Always ask for referrals face to face. It’s not only more respectful of your clients, but also tends to be more successful.
People will always be more likely to do something for someone else if the person is standing right in front of them. It is acceptable to ask for referrals by email or phone if you work under conditions where face-to-face meetings are uncommon or very difficult. For instance, a website designer may create a website for a client on the other side of the country.
Consider offering an incentive for successful referrals. Monetary rewards, such as a gift card, can be an effective incentive for referrals that lead to sales. Other options include a discount or merchandise.
Never ask for a referral when presenting a bill. You don’t want your client to feel like you’re asking for too much.
The time that you’re asking for referrals is also an excellent time to ask a client for a testimonial. This short, written endorsement of your company and your work can be used on your website and in other marketing materials such as brochures.
Tip: Don’t expect anyone to write a testimonial for you on the spot; either leave them a printed card or form that they can use or ask them to email it to you.
Practice Makes Perfect
Don’t let nerves or fear get in the way of building your business. Referrals will get you more clients, and the more referrals you ask for, the more referrals you’ll get. In fact, while most people make only one referral, 34% of people make two to 10 referrals. Imagine, getting two or more new clients simply by asking a happy client or customer? That’s the power of referrals.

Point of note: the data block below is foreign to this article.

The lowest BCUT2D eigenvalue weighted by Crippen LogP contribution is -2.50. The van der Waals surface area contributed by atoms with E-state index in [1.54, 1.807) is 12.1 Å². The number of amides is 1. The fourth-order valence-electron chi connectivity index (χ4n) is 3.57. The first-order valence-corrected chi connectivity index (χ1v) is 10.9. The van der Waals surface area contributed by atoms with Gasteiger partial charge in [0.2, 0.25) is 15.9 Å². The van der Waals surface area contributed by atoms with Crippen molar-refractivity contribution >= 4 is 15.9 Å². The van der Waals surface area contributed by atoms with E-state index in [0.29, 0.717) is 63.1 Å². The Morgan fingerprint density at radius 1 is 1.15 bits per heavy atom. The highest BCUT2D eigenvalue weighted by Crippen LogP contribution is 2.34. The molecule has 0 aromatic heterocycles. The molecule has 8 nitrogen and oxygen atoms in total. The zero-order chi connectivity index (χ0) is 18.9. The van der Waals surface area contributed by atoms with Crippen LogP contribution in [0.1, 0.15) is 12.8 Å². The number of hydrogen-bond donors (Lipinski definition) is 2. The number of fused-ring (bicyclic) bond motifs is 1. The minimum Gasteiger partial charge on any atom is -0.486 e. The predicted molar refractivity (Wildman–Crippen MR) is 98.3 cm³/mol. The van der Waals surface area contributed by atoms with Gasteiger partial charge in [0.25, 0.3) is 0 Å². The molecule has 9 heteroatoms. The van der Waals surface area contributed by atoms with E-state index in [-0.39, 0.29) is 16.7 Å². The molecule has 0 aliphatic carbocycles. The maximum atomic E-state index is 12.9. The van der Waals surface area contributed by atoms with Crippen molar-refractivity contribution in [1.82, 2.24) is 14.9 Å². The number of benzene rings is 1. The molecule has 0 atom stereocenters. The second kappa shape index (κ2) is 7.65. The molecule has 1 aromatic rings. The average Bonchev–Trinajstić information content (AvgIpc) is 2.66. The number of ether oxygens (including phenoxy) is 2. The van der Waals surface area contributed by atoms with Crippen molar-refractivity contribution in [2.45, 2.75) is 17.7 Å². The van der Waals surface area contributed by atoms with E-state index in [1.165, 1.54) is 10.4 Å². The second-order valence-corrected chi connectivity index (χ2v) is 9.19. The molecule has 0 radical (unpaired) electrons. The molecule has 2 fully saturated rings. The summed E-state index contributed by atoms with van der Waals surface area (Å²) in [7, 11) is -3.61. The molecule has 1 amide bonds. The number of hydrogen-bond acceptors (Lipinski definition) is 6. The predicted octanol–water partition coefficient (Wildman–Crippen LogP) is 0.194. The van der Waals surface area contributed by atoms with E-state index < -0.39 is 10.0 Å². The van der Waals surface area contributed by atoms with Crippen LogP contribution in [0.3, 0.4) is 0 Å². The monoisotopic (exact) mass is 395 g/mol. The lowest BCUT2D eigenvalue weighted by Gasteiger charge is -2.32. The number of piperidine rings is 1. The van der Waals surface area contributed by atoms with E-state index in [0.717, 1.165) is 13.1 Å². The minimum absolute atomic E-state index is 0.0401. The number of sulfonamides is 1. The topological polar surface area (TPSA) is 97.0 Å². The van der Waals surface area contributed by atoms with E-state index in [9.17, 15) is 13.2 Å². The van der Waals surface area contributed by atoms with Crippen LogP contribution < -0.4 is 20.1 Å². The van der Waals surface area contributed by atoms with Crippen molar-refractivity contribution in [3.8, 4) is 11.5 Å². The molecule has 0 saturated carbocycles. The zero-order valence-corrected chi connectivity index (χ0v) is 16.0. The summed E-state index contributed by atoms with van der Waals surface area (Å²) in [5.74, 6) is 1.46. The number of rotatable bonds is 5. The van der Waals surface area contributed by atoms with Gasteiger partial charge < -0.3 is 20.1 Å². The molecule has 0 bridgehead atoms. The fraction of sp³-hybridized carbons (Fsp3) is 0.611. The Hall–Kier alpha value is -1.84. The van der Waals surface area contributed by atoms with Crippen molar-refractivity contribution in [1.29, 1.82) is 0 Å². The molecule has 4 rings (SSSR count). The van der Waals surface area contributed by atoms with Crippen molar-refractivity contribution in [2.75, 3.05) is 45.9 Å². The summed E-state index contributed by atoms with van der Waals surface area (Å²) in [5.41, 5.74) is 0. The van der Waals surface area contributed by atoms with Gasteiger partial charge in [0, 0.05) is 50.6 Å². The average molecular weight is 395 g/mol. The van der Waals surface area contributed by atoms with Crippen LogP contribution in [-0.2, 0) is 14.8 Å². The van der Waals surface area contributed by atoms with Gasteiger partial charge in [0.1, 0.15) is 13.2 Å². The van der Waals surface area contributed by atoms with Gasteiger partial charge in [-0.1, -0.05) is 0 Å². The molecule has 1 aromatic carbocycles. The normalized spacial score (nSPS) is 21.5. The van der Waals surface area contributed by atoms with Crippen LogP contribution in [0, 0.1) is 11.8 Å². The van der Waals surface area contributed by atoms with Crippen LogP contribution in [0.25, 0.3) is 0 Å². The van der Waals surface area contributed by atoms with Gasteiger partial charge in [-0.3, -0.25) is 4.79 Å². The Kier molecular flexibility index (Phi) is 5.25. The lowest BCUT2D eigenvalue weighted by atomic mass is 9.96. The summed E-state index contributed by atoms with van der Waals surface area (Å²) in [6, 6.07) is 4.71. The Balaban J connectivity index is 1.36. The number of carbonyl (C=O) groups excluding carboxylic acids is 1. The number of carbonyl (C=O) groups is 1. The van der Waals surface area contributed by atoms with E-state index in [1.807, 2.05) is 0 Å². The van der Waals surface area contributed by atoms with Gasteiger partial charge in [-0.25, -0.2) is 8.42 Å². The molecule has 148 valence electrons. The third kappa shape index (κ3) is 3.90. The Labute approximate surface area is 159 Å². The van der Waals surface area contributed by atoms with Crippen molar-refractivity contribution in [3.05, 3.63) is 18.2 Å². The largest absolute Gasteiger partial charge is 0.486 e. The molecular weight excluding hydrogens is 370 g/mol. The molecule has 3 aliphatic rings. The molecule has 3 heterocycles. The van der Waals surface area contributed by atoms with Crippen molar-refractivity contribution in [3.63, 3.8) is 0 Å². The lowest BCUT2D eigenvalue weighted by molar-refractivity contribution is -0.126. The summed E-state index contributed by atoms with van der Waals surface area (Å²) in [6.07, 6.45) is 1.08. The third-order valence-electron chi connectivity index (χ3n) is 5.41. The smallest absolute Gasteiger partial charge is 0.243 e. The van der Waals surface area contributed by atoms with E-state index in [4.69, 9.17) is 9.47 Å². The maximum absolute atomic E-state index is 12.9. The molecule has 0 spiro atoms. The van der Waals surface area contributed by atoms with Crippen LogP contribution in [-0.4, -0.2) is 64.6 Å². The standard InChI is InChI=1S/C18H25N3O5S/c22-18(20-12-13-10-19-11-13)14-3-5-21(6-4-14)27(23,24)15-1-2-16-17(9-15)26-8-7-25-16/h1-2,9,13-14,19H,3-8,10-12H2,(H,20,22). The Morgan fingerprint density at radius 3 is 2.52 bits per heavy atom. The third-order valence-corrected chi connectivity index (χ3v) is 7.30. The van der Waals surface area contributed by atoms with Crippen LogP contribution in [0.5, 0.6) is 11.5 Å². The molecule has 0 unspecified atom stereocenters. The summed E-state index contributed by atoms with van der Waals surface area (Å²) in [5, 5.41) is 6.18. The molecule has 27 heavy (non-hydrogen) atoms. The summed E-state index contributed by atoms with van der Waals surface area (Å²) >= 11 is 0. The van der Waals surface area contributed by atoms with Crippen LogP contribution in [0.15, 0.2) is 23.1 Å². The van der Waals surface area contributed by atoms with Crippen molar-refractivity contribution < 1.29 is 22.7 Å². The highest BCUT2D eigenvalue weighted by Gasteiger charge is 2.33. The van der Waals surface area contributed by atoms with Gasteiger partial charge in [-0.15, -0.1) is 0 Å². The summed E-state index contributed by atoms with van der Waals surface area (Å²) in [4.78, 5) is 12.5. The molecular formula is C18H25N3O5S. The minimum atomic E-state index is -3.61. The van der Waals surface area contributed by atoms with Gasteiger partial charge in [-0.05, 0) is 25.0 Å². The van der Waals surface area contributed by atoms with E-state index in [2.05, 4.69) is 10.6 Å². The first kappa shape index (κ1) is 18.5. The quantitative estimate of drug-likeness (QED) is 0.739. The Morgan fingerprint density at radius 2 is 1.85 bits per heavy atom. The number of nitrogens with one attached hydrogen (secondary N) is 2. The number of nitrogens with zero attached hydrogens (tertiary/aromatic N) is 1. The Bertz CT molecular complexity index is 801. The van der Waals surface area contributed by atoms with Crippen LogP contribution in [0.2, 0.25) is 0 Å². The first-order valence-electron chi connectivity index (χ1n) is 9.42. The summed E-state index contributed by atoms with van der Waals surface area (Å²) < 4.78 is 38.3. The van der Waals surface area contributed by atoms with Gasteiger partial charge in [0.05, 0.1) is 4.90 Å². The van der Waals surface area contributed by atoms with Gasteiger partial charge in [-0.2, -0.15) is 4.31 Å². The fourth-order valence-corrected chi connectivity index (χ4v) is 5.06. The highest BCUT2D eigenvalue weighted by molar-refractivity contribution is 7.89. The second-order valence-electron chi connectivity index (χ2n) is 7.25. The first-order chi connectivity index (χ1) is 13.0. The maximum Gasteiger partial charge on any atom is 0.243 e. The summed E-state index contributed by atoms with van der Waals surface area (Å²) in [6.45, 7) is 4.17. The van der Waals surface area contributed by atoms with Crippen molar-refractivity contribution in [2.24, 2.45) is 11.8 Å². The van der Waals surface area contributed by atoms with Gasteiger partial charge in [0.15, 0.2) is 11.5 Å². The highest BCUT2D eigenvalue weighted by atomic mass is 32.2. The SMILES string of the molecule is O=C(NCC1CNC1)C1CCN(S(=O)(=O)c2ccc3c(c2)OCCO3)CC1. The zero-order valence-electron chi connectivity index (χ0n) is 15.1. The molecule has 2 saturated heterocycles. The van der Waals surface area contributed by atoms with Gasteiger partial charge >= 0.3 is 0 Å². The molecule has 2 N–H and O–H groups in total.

What Do You Do After You Have That Referral?
At this point you have a few referrals (sales leads) but you’re not sure how to follow up on them. I can help with that!
Always make sure to ask the person giving you the referral(s) what they believe is the best way to contact each of them. Remember, this person knows these people far better than you do, so ask for their guidance and make sure to take note.
Ask the source of your referral(s) if you can use his or her name when contacting the individuals. Make sure you take careful notes because you do not want to break a client or customer’s trust.
Following the advice of the source of your new referrals, you’re going to reach out to each contact you were given, whether by email, phone call, text message or an old-school style letter in the mail. Be professional and introduce yourself. Explain that your mutual friend who is satisfied with your work/product/service suggested that he or she may find what you’re offering valuable. At this point you may choose to include a special limited time promotional discount.
What if they’re not interested?
This happens and there’s nothing wrong with it. After all, not every product or service is the right fit for a person. But this doesn’t mean it’s time to quit to immediately move on to the next name on your list – this is an opportunity! Respect their position and don’t use high-pressure tactics or try and talk them into something they’re not interested in. Keep in mind that the person who referred them doesn’t know the financial situation of every name on that list.
Ask a few follow-up questions:
- I’d really appreciate any suggestions or insights you may have that would have made my product/service more appealing to you right now?
- I’m so grateful for your time. Can you think of anyone who might be interested in what I’m offering?
You should never take a lead that doesn’t close or pan out personally. The individual may have a lot of financial obligations at the moment and simply can’t afford your product or service. Or it may not be the right fit to begin with, but assuredly it’s not personal. Instead of trying to persuade them (and ruining your reputation in the process) ask for help tracking down someone who they think may have need of what you’re offering. You’d be surprised how often this works!